The channel cat (Ictalurus punctatus rafinesque) is not your typical catfish because of its less rounded body. Its sleeker body at first glance seems flabby, but pick one up and you’ll soon find out that it’s filled with muscles that allow it to act more like a salmon and jump out of the water when hooked. It is rumoured, although I have not yet been able to prove it, that in the 1890s a Winnipeg restaurant even tried to pass off the channel catfish fillets it served as coming from the mythical Red River salmon.

The bait for luring channel cats to a hook is usually a piece of goldeye, a worm, a minnow or whole large prawns. The hook presentation can be provided by a pickerel rig or a weighted rig. In the latter case, the fishing line is sunk to the bottom of the river by a heavy weight and  a smaller length of line holds the hook and bait. This is an effective presentation since channel cats usually feed at or near the bottom.

Among channel cat angling enthusiasts tales abound of the many opportunities to catch fish weighing in at well over 20 pounds and sometimes reaching an arm-wrenching 35 pounds or more. The Manitoba record for a channel catfish is 118.11 centimetres (46.5 inches). Since I don’t have the formula on  hand to covert centimetres to pounds or kilograms, I’ll hazard a guess that this fish would have been somewhere around the weight of a baby elephant, although I might be slightly exaggerating its weight.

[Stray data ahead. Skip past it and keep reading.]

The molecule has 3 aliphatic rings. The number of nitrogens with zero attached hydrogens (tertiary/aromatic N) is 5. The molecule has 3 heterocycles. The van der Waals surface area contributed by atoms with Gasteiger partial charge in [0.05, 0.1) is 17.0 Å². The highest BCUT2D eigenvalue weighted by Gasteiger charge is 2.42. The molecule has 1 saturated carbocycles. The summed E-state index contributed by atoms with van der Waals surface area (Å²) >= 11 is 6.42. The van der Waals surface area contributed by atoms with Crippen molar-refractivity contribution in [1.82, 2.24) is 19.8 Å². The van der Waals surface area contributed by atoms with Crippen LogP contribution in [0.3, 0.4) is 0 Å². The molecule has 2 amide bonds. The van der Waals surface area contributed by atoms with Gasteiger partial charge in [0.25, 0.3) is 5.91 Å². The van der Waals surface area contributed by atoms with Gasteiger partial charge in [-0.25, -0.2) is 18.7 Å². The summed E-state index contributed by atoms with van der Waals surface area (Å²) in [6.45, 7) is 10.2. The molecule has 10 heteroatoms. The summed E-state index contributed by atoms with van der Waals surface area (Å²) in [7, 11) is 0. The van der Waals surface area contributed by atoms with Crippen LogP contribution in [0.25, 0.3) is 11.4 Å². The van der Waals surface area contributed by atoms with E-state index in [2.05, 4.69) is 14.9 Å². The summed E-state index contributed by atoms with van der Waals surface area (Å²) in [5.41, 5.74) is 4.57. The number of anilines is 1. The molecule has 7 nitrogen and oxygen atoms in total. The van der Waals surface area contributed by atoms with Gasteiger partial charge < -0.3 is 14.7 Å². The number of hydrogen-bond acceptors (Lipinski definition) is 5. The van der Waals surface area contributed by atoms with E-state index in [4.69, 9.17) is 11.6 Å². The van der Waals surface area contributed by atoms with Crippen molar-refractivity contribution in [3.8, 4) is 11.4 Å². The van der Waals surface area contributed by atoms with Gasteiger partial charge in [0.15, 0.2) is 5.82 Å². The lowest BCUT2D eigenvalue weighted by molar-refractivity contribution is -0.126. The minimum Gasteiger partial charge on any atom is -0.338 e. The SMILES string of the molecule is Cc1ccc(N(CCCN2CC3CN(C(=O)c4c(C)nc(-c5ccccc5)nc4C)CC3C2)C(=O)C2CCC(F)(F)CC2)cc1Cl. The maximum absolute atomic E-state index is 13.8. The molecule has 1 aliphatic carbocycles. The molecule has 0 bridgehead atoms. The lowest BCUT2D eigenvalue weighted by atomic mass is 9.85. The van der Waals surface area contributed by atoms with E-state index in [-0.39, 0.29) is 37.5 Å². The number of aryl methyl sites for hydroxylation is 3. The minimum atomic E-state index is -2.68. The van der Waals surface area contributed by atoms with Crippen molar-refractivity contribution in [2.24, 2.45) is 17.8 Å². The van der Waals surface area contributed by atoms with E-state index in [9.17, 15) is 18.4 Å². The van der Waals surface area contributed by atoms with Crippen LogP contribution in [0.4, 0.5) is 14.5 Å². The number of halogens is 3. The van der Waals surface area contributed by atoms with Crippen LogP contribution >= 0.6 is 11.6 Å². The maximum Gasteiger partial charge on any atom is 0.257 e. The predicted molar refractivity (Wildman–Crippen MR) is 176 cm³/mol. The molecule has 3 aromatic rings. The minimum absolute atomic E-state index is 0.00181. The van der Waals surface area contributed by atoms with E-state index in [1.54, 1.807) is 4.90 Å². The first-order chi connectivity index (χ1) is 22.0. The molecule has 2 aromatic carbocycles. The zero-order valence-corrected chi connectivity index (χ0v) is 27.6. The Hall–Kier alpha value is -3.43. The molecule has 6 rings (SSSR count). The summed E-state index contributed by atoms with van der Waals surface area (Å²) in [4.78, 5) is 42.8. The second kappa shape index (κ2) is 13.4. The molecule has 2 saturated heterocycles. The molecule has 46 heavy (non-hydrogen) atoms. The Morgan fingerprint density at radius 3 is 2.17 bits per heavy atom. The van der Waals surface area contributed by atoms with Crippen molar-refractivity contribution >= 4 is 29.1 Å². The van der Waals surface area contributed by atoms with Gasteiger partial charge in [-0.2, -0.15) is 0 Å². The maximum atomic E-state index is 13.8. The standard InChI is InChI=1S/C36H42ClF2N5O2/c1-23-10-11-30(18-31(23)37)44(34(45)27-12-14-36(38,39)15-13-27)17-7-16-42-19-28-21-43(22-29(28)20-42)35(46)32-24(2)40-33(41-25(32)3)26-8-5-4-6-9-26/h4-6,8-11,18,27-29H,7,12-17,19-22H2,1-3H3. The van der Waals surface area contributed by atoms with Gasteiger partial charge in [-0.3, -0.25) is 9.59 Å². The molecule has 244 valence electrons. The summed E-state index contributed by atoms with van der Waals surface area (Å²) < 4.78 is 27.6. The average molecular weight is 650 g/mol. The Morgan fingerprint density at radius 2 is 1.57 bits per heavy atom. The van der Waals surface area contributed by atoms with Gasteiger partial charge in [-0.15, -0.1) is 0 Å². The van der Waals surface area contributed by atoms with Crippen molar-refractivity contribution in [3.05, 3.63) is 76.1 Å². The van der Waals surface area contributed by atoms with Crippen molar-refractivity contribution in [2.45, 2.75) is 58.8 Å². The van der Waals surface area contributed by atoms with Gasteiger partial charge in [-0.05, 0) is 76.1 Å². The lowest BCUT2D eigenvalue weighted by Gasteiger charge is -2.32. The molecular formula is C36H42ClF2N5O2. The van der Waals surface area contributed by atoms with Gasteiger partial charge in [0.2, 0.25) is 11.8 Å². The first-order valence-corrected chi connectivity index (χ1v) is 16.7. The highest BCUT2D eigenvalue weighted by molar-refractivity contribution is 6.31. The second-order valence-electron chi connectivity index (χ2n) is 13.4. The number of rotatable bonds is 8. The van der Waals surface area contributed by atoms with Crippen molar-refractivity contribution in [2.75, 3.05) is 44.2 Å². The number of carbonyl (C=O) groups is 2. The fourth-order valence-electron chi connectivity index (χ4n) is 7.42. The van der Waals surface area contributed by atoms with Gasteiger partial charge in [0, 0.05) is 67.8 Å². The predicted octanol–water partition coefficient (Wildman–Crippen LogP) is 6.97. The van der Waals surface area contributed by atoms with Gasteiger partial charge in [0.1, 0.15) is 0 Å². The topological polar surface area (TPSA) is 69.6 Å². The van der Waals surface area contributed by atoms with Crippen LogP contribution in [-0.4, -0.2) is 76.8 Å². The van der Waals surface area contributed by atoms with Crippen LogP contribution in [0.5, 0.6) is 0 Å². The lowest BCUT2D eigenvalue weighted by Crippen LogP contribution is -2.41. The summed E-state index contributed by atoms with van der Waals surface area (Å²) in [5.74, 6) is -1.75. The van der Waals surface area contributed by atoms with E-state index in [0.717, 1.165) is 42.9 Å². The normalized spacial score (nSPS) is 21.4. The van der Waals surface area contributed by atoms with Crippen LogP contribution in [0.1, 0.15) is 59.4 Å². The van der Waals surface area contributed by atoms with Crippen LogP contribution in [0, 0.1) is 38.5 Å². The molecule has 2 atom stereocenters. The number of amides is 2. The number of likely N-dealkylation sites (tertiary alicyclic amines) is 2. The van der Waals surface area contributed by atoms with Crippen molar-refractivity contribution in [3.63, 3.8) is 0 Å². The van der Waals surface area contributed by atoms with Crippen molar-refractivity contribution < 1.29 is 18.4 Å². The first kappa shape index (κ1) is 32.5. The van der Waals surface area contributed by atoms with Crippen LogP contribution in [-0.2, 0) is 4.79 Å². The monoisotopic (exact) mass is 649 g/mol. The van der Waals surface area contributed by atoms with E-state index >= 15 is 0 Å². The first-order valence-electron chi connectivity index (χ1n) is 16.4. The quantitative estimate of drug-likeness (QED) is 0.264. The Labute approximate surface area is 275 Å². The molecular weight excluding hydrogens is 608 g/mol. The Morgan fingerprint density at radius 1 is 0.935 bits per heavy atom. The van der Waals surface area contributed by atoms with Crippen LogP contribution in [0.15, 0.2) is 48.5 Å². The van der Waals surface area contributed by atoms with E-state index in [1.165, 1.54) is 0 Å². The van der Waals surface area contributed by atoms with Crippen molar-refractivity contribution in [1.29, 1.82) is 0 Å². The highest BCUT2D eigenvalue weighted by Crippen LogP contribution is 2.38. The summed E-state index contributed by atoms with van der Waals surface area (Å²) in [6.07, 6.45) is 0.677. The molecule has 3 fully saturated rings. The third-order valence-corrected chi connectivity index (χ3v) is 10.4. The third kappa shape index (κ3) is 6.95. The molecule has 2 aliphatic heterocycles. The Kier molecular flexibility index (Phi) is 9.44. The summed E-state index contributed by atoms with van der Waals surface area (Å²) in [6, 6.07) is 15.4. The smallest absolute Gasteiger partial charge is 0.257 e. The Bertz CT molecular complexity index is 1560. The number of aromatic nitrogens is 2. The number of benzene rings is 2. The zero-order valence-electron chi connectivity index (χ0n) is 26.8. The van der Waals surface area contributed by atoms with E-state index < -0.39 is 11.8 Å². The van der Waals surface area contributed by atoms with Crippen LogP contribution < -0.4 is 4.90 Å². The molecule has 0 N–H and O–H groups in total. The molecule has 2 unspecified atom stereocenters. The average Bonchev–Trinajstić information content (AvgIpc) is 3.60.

Brad Durick, of WDAZ-TV in Grand Forks, said the Red is “an absolute (fishing) gold mine” all the way from his American hometown to Winnipeg. “We’re just so lucky to have this fishery right here in our communities.”

The WDAZ team beat out our team, claiming third place in the challenge. 

Actually, there’s more to the media challenge in the morning and the corporate challenge in the afternoon other than bragging rights to catching the biggest fish or most fish, and that’s raising funds from corporate sponsorships which go  toward providing angling opportunities to inner-city youth. This year’s event raised $17,500 which will be used to give some 600 youth angling instruction and their own rods and reels through the Urban Angling Partnership.

The success of the fund-raising effort is ensured by the sponsors and volunteers. REALTOR® Steven Yuffe solicited and organized the 29 volunteer guides, many of whom took time off work to help out for the day. Yuffe also sponsored the Conservation Award for the team that had the least success which was won by FREQ107. It’s not such a big deal since the WREN and countless other teams have been skunked in past years. 

Even when no fish are caught, participants revel in being on the Red or Assiniboine and the tranquility created by water lapping gently against a boat. Tuesday was an especially great day since a full moon greeted anglers in the morning and the Red was behaving at its best with placid waters only occasionally broken by the eruption of a fish’s tail at the surface. 

For fishing enthusiasts and whether or not fish were landed, it was a truly magical day.